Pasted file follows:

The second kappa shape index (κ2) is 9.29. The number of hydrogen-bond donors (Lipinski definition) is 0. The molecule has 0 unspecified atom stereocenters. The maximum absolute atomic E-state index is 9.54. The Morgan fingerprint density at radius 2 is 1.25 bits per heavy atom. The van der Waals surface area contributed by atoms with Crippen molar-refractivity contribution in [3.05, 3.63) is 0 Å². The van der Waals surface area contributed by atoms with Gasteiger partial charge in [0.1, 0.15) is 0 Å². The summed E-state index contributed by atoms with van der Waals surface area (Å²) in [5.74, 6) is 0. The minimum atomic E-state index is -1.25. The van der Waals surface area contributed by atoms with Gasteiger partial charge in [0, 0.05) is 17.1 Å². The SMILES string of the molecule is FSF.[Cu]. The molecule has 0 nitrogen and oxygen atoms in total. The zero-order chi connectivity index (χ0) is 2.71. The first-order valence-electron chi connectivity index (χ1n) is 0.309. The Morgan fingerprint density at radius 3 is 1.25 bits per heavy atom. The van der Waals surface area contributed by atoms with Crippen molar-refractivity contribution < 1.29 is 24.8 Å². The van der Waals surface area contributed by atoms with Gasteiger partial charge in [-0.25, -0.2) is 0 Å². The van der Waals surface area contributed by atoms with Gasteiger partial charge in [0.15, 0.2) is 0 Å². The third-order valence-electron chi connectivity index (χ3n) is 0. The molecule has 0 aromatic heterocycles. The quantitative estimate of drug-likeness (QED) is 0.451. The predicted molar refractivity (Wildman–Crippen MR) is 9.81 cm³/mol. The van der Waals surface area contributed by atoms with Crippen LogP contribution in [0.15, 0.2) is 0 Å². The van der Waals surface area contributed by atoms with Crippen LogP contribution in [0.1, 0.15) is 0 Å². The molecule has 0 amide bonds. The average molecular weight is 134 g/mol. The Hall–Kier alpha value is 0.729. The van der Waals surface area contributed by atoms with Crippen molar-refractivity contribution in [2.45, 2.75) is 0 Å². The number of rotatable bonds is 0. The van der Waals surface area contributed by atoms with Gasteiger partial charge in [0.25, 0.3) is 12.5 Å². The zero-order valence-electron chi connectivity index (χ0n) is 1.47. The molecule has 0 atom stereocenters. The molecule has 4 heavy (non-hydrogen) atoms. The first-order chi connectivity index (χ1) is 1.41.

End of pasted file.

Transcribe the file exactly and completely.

The second kappa shape index (κ2) is 9.29. The number of hydrogen-bond donors (Lipinski definition) is 0. The molecule has 0 unspecified atom stereocenters. The maximum absolute atomic E-state index is 9.54. The Morgan fingerprint density at radius 2 is 1.25 bits per heavy atom. The van der Waals surface area contributed by atoms with Crippen molar-refractivity contribution in [3.05, 3.63) is 0 Å². The van der Waals surface area contributed by atoms with Gasteiger partial charge in [0.1, 0.15) is 0 Å². The summed E-state index contributed by atoms with van der Waals surface area (Å²) in [5.74, 6) is 0. The minimum atomic E-state index is -1.25. The van der Waals surface area contributed by atoms with Gasteiger partial charge in [0, 0.05) is 17.1 Å². The SMILES string of the molecule is FSF.[Cu]. The molecule has 0 nitrogen and oxygen atoms in total. The zero-order chi connectivity index (χ0) is 2.71. The first-order valence-electron chi connectivity index (χ1n) is 0.309. The Morgan fingerprint density at radius 3 is 1.25 bits per heavy atom. The van der Waals surface area contributed by atoms with Crippen molar-refractivity contribution < 1.29 is 24.8 Å². The van der Waals surface area contributed by atoms with Gasteiger partial charge in [-0.25, -0.2) is 0 Å². The van der Waals surface area contributed by atoms with Gasteiger partial charge in [0.15, 0.2) is 0 Å². The third-order valence-electron chi connectivity index (χ3n) is 0. The molecule has 0 aromatic heterocycles. The quantitative estimate of drug-likeness (QED) is 0.451. The predicted molar refractivity (Wildman–Crippen MR) is 9.81 cm³/mol. The van der Waals surface area contributed by atoms with Crippen LogP contribution in [0.15, 0.2) is 0 Å². The van der Waals surface area contributed by atoms with Crippen LogP contribution in [0.1, 0.15) is 0 Å². The molecule has 0 amide bonds. The average molecular weight is 134 g/mol. The Hall–Kier alpha value is 0.729. The van der Waals surface area contributed by atoms with Crippen molar-refractivity contribution in [2.45, 2.75) is 0 Å². The number of rotatable bonds is 0. The van der Waals surface area contributed by atoms with Gasteiger partial charge in [0.25, 0.3) is 12.5 Å². The zero-order valence-electron chi connectivity index (χ0n) is 1.47. The molecule has 0 atom stereocenters. The molecule has 4 heavy (non-hydrogen) atoms. The first-order chi connectivity index (χ1) is 1.41.